This text is the continuation of the article “#2 Reconciling sustainable agriculture and agro-ecology: reducing yield losses by maintaining a diversity of weeds?“.
Citizens (and political decision-makers) expect a lot from agro-ecology, to promote a new agriculture using fewer inputs. In fact, numerous research studies suggest that ecosystem services, rendered by the biodiversity of agricultural areas, would make it possible to greatly reduce the use of fertilizers or pesticides. However, this research is difficult to transpose into farmers’ practices.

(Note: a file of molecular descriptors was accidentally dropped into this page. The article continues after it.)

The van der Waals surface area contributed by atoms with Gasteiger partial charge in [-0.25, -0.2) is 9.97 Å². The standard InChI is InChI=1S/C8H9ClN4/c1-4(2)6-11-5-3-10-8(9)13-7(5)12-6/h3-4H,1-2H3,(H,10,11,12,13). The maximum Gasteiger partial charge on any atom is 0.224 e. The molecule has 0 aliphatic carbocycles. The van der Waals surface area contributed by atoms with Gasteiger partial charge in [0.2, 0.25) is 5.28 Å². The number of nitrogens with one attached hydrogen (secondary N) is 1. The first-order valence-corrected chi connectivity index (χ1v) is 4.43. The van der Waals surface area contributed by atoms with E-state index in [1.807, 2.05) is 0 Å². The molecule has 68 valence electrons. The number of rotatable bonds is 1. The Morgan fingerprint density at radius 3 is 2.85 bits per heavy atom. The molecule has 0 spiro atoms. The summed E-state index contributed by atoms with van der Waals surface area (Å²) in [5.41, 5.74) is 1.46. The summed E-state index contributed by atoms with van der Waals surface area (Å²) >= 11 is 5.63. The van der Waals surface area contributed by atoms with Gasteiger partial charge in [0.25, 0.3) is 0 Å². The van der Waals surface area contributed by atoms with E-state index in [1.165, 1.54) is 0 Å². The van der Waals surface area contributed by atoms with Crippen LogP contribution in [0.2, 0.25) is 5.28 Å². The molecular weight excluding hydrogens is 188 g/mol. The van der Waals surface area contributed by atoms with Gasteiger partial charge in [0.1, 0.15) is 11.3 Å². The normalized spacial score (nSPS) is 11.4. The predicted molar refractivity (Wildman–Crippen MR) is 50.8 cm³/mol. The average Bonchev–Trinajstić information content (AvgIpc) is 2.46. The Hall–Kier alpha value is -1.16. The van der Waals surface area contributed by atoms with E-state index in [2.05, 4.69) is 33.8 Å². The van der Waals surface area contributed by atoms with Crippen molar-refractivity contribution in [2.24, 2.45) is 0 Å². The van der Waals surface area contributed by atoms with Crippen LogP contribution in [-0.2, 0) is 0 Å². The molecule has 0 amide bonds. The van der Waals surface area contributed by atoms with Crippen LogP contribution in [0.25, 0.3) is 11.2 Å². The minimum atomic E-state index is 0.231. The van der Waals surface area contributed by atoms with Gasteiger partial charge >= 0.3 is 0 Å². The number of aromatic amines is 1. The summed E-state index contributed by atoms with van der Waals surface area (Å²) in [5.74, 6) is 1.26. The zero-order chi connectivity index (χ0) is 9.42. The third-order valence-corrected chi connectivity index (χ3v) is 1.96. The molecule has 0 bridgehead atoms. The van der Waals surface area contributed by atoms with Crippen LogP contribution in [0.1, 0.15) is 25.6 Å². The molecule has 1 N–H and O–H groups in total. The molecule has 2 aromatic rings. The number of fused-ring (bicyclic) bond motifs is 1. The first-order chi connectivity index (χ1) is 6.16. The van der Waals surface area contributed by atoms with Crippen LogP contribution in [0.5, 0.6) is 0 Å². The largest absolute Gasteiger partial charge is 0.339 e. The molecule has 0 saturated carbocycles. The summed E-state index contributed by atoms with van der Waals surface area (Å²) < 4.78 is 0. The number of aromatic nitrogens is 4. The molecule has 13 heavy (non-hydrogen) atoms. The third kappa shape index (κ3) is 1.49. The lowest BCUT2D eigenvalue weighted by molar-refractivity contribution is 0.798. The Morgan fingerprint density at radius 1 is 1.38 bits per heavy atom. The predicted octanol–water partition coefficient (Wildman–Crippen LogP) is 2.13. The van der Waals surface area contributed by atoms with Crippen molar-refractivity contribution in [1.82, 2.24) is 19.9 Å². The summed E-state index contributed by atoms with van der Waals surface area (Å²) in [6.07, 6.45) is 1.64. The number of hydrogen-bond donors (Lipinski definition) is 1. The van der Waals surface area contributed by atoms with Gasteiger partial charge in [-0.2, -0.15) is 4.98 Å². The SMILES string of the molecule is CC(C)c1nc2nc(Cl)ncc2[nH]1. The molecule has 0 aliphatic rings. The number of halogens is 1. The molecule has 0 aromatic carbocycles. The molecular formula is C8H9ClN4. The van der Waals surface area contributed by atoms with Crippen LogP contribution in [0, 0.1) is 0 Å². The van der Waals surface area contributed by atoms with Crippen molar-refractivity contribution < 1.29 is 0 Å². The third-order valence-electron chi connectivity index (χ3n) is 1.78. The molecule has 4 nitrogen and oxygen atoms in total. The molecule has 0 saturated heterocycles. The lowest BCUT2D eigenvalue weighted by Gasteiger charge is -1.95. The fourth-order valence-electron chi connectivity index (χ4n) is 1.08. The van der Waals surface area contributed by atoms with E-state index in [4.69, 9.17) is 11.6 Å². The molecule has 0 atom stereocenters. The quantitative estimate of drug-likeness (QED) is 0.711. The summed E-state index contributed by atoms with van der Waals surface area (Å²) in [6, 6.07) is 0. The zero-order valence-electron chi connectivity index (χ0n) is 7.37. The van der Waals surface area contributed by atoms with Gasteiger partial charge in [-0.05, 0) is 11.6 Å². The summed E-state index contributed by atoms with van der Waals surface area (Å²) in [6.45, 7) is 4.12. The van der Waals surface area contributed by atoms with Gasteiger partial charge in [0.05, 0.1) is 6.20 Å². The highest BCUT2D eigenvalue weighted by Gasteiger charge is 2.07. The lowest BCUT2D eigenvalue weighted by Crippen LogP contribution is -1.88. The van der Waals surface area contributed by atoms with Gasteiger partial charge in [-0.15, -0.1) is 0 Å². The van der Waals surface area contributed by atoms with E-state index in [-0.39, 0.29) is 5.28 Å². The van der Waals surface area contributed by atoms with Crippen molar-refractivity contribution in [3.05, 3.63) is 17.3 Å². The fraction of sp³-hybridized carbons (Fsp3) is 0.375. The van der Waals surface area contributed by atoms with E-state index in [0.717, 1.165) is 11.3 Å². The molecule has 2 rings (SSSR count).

In a new Agriculture & Environment article, we analyze an emblematic case: the biocontrol of rapeseed meligèthes. Despite more than 10 years of particularly innovative ecological research, this work has not led to the identification of agricultural practices that would make it possible to regulate this insect pest of rapeseed without insecticides, by promoting the action of its natural parasites. Worse, they have not even succeeded in demonstrating that the parasitic Hymenoptera studied are really capable of controlling meligether populations, something that conventional entomology studies would have made it possible to verify much more quickly. And the researchers’ recommendations appear to be quite contradictory with the advice of sustainable agriculture… Like the previous articles in the same series, this example illustrates the difficulty of demonstrating the existence of ecosystem services that can really be exploited by farmers if observational ecology studies are not complemented by conventional field experiments.